I thought, “this is really happening to me now?! But why? I came out here with intentions of self-healing and motivation … now I’m being accused of theft after I’ve already made a purchase of almost $100.”

After one of the officers had struck me directly in my face, three more tackled me to the ground. I pushed at whoever was on top of me as multiple physically strong men pulled me down; a different officer had punched me in the side of my face once I was already on the ground, and getting cuffed.

My daughter had already been screaming at this point, and I was screaming back for them to not take her away, and to let her see me so she wasn’t scared.

The officer said “no, you’re ridiculous and pathetic for causing this kind of scene in a Walmart.” Which upset me even further. I started crying and screaming for her while I was cuffed on the ground, with an officer’s knee in my neck, back, and my legs being pinned down.

The officer with his knee in my neck said, “tighten the cuffs on her, she’s a feisty bitch.”

All the while, I had no idea where my children were taken to.

They had “made an example of me” in the middle of the department store, chuckling amongst themselves in the aisle around my body on the floor; and left me cuffed on the ground for about 10 minutes.

The cop who had hit me first, picked me up by my broken wrist to walk me out.
During the altercation, I lost my shoe.

I said, “ow, this hurts, I can’t walk!” He continued to push my wrist up higher toward my shoulder blades.

I was sat inside a cop car, and left there without any medical attention. Then taken to the police station on Gottingen Street in north end Halifax.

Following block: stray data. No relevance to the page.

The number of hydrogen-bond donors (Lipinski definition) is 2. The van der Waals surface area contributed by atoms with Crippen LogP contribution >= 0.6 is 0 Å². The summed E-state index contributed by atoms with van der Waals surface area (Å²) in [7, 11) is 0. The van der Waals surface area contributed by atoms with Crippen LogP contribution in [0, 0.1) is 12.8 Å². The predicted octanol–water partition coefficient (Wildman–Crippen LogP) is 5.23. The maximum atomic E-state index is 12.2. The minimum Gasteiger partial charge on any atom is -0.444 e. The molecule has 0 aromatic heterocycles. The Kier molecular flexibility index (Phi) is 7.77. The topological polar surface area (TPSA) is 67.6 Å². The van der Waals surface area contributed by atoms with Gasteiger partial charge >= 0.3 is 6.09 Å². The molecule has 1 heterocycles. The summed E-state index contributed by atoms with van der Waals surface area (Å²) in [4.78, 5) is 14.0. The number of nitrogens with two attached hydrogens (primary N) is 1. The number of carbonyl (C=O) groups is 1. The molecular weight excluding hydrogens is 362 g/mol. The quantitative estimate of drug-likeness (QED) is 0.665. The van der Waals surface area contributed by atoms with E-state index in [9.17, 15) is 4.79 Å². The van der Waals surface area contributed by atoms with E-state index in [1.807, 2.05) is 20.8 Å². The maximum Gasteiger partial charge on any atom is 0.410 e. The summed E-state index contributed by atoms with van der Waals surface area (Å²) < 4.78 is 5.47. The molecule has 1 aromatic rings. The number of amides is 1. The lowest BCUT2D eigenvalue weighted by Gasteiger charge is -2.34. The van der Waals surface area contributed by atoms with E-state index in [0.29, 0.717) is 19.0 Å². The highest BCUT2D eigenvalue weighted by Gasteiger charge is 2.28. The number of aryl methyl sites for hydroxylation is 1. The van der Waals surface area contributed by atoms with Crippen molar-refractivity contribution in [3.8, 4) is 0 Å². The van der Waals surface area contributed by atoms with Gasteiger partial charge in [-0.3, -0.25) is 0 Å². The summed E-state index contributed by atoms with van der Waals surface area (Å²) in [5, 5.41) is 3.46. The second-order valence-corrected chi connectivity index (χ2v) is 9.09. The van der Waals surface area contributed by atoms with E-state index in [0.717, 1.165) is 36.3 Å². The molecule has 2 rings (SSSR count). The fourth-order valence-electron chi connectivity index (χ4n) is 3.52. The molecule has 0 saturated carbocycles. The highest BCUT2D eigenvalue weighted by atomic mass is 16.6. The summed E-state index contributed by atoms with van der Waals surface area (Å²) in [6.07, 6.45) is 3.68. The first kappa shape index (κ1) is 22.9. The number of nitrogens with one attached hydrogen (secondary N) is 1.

Santina Rao. Photo: Helena Darling

I have been berated my whole life, because of my ethnicity, and my size. People view me as a fat Black woman first and foremost, so since “she’s loud and uses her voice,” it’s ammunition for them to  publicly humiliate me for voicing my opinions or feelings.

“She’s fat, probably strong too; lets ostracize her and provoke her to the point of extreme distress, and then since we can’t arrest her for theft, we’ll arrest her for “disturbing the peace.”

I have suffered for so long, at the hands of so many people, because of my skin colour.

People have had expectations of me their whole lives, simply because of the way I look, and present myself to the world.

Yes, I am a fat Black woman. But, I am also compassionate, loving, giving, thoughtful, emotional, radiant, caring, intuitive, intelligent, and worthy.

I am worth RESPECT.

My skin colour does not give others the right to walk all over me, and treat me as though my life is second class.

My skin colour does not give others the right to intimidate me.

My skin colour does not give others the right to put me into the box of stereotypes that they created for me and my people.

I am more than just a fat black woman. But that’s how I am first viewed to this world.
So with that view people see me as, I will use my platform, and continue to do so to shed light on instances like this.

Like what happens to people like me.

I walked into that Walmart that day, as a right of passage almost, to show myself that I can do anything I want, or need to; without anyone getting me where I need to be, besides myself.

I am strong.
I am courageous.
I am resilient.
I am a fat Black woman, who is worthy of every single good thing this world has to offer.

Santina Rao. Photo: Jessica Judge

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4 Comments

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  1. Thank you so much for writing as you do, Ms. Rao. What a terrible thing this is. So many of us are hoping you will see some justice.

  2. Ms Rao, Thank you for sharing your story. I heard you speaking at Desmond Cole’s book launching before Covid. You are articulate and smart. I had no idea that you had just escaped from an abusive relationship. What you have gone through is horrible and I have total respect for you.

  3. Love and respect for surviving the abuse, for moving on, for doing the best thing a mother can do for her children — standing up for herself and demanding respect.

  4. Ms Rao, your story breaks my heart. I am furious with those horrible walmart security & hfx police thugs who assaulted you and your babies in such a cowardly, sadistic way.

    Your courage is admirable! In telling your story, you face down fear and take on the most empowering act of breaking free of the cycle of silence. You most definitely are worthy of RESPECT!